Now we've reached its final stage after long trial and error experimentation. The combustion process ends in this point. Leave it to be cooled. Charcoal making took about 3 hours only, but let's wait for the next day to take out charcoal. Below photo shows the removed chimney from the drum can. The deep-black liquid has flowed out from connection. This is the tar of the bamboo. You can use the tar for medicinal purposes which will be explained together with the info on how to extract bamboo vinegar in our upcoming article. The tar and the byproduct liquid called bamboo vinegar can be very useful for our living.

Cover with SoilBamboo Tar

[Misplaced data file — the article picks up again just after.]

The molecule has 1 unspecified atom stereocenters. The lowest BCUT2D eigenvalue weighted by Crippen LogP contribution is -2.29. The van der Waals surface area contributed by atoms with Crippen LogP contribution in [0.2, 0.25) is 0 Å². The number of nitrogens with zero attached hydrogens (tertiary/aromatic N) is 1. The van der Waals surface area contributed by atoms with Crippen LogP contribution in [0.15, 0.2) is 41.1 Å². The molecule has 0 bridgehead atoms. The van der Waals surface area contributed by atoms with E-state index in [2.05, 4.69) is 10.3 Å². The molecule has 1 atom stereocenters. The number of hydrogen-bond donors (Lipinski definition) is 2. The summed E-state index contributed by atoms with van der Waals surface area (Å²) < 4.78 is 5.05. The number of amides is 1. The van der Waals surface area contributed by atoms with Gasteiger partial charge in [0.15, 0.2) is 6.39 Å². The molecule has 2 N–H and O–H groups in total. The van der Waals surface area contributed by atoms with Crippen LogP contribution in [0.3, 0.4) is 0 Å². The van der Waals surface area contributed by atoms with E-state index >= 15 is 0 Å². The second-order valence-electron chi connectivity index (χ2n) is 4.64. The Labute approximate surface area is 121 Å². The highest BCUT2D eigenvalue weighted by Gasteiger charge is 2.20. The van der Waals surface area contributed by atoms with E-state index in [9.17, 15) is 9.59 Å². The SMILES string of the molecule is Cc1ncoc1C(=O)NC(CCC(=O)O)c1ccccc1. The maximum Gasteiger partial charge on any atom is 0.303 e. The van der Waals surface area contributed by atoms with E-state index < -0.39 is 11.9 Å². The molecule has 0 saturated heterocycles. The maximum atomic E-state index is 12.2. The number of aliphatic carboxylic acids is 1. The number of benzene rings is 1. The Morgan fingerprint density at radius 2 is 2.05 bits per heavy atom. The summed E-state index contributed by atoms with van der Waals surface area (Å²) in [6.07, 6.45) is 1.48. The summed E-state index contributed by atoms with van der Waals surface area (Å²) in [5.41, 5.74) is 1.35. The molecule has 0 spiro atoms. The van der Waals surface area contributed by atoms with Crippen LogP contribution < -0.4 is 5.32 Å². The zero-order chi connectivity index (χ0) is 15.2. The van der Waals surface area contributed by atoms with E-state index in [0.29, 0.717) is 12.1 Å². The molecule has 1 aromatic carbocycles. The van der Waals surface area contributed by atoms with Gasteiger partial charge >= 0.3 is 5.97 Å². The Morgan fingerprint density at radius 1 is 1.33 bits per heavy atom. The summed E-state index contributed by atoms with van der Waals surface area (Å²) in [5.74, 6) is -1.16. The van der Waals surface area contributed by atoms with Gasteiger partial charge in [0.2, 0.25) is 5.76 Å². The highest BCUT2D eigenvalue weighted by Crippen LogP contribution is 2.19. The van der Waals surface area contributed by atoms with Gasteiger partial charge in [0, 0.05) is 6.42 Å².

As seen in the photos below, about 27 cm length of bamboo (left photo) shrank to about 20 cm when it turned to charcoal. The weight also reduced to a half or less.

Bamboo BeforeBamboo After

From the two photos below, the left shows good charcoal. The right shows one half of the bamboo not being well-toasted. This usually happen at the bottom of the drum can, as flame did not reach the bottom. It's because the temperature is higher on top of the drum can.

Good CharcoalBad Charcoal


About the Author:

Junji Takano is a Japanese health researcher involved in investigating the cause of many dreadful diseases. In 1968, he invented PYRO-ENERGEN, the first electrostatic therapy device for electromedicine that effectively eradicates viral diseases, cancer, and diseases of unknown cause.
Click here to find out more: http://www.pyroenergen.com/
Free health newsletter: http://www.pyroenergen.com/newsletter.htm